I’ll pull out — Mugabe

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HARARE – President Robert Mugabe has threatened to pull Zimbabwe out of regional grouping Sadc accusing it of being influenced by “some stupid and idiotic woman” — Lindiwe Zulu.

He used his Zanu PF election manifesto launch in Harare’s high density suburb of Highfield to attack South African President Jacob Zuma’s international relations advisor Zulu.

Mugabe used to enjoy Sadc’s support before the emergence of younger and more democratic leaders like Zuma, Botswana’s Ian Khama and Tanzania’s Jakaya Kikwete, who have been pressuring the 89-year-old Zanu PF candidate to reform.

Three weeks ago, Sadc leaders meeting in Maputo laid into Mugabe and demanded that he, together with his coalition partners, implement reforms before elections now set for July 31.

“We are in Sadc voluntarily, if Sadc decides to do stupid things we can pull out,” said Mugabe to thunderous applause from the crowd, most of whom were bussed from rural areas of the country.

This is despite the fact that Mugabe owes his political life to Sadc, which in 2008 brokered a peace deal which returned him to power after a shocking loss to Prime Minister Morgan Tsvangirai in the first round of the inconclusive March 2008 harmonised elections.

A subsequent run-off was derailed by violence resulting in a sham election on June 27 which was internationally condemned.

At least 200 MDC supporters allegedly  died in the run up to the presidential run-off elections forcing Tsvangirai to pull out.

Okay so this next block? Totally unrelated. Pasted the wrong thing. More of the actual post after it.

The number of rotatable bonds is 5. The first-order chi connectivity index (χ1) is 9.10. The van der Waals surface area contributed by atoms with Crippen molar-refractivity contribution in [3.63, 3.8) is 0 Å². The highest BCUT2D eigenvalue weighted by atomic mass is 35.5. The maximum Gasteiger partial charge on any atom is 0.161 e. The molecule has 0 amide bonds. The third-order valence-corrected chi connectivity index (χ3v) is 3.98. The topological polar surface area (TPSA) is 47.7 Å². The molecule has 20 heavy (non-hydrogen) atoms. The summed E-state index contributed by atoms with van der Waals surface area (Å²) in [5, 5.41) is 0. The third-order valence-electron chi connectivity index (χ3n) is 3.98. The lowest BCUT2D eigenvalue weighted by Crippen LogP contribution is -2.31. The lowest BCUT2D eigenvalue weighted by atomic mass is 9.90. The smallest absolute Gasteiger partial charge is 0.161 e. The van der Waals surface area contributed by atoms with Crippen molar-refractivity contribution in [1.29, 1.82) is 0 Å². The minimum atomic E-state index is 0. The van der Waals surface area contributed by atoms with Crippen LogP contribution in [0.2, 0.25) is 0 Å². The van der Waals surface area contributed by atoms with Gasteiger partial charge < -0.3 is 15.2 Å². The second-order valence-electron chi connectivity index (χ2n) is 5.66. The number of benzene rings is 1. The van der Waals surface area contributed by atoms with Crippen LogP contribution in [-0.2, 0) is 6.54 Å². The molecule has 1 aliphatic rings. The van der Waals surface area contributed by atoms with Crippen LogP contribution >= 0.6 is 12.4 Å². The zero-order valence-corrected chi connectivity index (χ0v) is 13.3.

But Mugabe yesterday dismissed Sadc and Zuma’s facilitation team, particularly the fearless Zulu whom he accused of meddling in the country’s political affairs.

Zuma’s facilitation team has been seized with the country’s political crisis for the past four years and Zulu in particular has ruffled feathers in the ex-majority party whose officials have labelled her a “regime change agent”.

The 89-year-old Zanu PF presidential candidate said he can pull out of Sadc if the regional grouping continues to go against his ideas.

Zulu recently suggested that Zimbabwe should postpone elections to facilitate the implementation of outstanding media and security sector reforms, a statement which attracted rebuke from the octogenarian leader.

Zuma, through Zulu, his spokesperson Mac Maharaj and Charles Nqakula have been frequenting Harare trying to solve the tumultuous political problems that characterised the inclusive government during its four-year tenure.

Mugabe described Zulu as “an ordinary stupid and idiotic street woman.”

“Utterances by some stupid and idiotic woman in South Africa saying Zimbabwe must do this and not that, will not be tolerated.

“Did such persons ever think that we as an independent country could take heed of such stupid and idiotic utterances?” asked Mugabe.

The 15-member bloc took a hard-line stance on Mugabe after a report from Zuma had exposed the country’s fragility to hold elections without the rule of law and adequate reforms.

However, on Thursday, the Constitutional Court, dismissed the application for a poll postponement — a verdict received with jubilation by Mugabe and his cronies.

This is not the first time that Zanu PF has attacked Zulu in her personal capacity.

Serial political flip-flopper Jonathan Moyo has in the past viciously attacked the hard-talking Zulu but she has remained firm in a quest to help Zimbabwe achieve democracy.

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